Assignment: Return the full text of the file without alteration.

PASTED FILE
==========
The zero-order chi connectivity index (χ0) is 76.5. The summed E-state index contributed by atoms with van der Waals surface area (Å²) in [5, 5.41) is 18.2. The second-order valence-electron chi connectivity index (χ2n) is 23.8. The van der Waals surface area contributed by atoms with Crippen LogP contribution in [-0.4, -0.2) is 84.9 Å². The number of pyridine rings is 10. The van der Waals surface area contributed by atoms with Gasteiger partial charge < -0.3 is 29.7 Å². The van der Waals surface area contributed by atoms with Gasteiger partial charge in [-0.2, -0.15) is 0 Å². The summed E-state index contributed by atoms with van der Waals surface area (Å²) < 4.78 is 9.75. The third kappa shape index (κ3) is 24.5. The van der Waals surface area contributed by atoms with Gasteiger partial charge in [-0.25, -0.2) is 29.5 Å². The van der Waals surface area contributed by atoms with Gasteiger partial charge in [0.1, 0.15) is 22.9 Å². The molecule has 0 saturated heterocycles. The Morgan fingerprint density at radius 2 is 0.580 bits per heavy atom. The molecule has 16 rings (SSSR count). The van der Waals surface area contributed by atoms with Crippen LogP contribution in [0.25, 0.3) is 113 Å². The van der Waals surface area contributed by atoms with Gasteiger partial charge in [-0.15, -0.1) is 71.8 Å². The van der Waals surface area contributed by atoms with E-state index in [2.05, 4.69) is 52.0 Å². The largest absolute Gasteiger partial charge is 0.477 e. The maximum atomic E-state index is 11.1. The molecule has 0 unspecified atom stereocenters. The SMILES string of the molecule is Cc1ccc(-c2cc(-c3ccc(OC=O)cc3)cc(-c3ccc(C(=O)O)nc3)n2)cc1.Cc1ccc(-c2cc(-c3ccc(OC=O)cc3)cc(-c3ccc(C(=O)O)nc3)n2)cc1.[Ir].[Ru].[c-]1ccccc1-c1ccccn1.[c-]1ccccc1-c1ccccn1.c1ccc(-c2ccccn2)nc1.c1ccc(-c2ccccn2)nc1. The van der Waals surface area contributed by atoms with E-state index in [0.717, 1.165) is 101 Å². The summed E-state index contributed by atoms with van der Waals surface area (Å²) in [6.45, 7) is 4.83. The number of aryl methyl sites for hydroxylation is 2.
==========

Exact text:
The zero-order chi connectivity index (χ0) is 76.5. The summed E-state index contributed by atoms with van der Waals surface area (Å²) in [5, 5.41) is 18.2. The second-order valence-electron chi connectivity index (χ2n) is 23.8. The van der Waals surface area contributed by atoms with Crippen LogP contribution in [-0.4, -0.2) is 84.9 Å². The number of pyridine rings is 10. The van der Waals surface area contributed by atoms with Gasteiger partial charge < -0.3 is 29.7 Å². The van der Waals surface area contributed by atoms with Gasteiger partial charge in [-0.2, -0.15) is 0 Å². The summed E-state index contributed by atoms with van der Waals surface area (Å²) < 4.78 is 9.75. The third kappa shape index (κ3) is 24.5. The van der Waals surface area contributed by atoms with Gasteiger partial charge in [-0.25, -0.2) is 29.5 Å². The van der Waals surface area contributed by atoms with Gasteiger partial charge in [0.1, 0.15) is 22.9 Å². The molecule has 0 saturated heterocycles. The Morgan fingerprint density at radius 2 is 0.580 bits per heavy atom. The molecule has 16 rings (SSSR count). The van der Waals surface area contributed by atoms with Crippen LogP contribution in [0.25, 0.3) is 113 Å². The van der Waals surface area contributed by atoms with Gasteiger partial charge in [-0.15, -0.1) is 71.8 Å². The van der Waals surface area contributed by atoms with E-state index in [2.05, 4.69) is 52.0 Å². The largest absolute Gasteiger partial charge is 0.477 e. The maximum atomic E-state index is 11.1. The molecule has 0 unspecified atom stereocenters. The SMILES string of the molecule is Cc1ccc(-c2cc(-c3ccc(OC=O)cc3)cc(-c3ccc(C(=O)O)nc3)n2)cc1.Cc1ccc(-c2cc(-c3ccc(OC=O)cc3)cc(-c3ccc(C(=O)O)nc3)n2)cc1.[Ir].[Ru].[c-]1ccccc1-c1ccccn1.[c-]1ccccc1-c1ccccn1.c1ccc(-c2ccccn2)nc1.c1ccc(-c2ccccn2)nc1. The van der Waals surface area contributed by atoms with E-state index in [0.717, 1.165) is 101 Å². The summed E-state index contributed by atoms with van der Waals surface area (Å²) in [6.45, 7) is 4.83. The number of aryl methyl sites for hydroxylation is 2.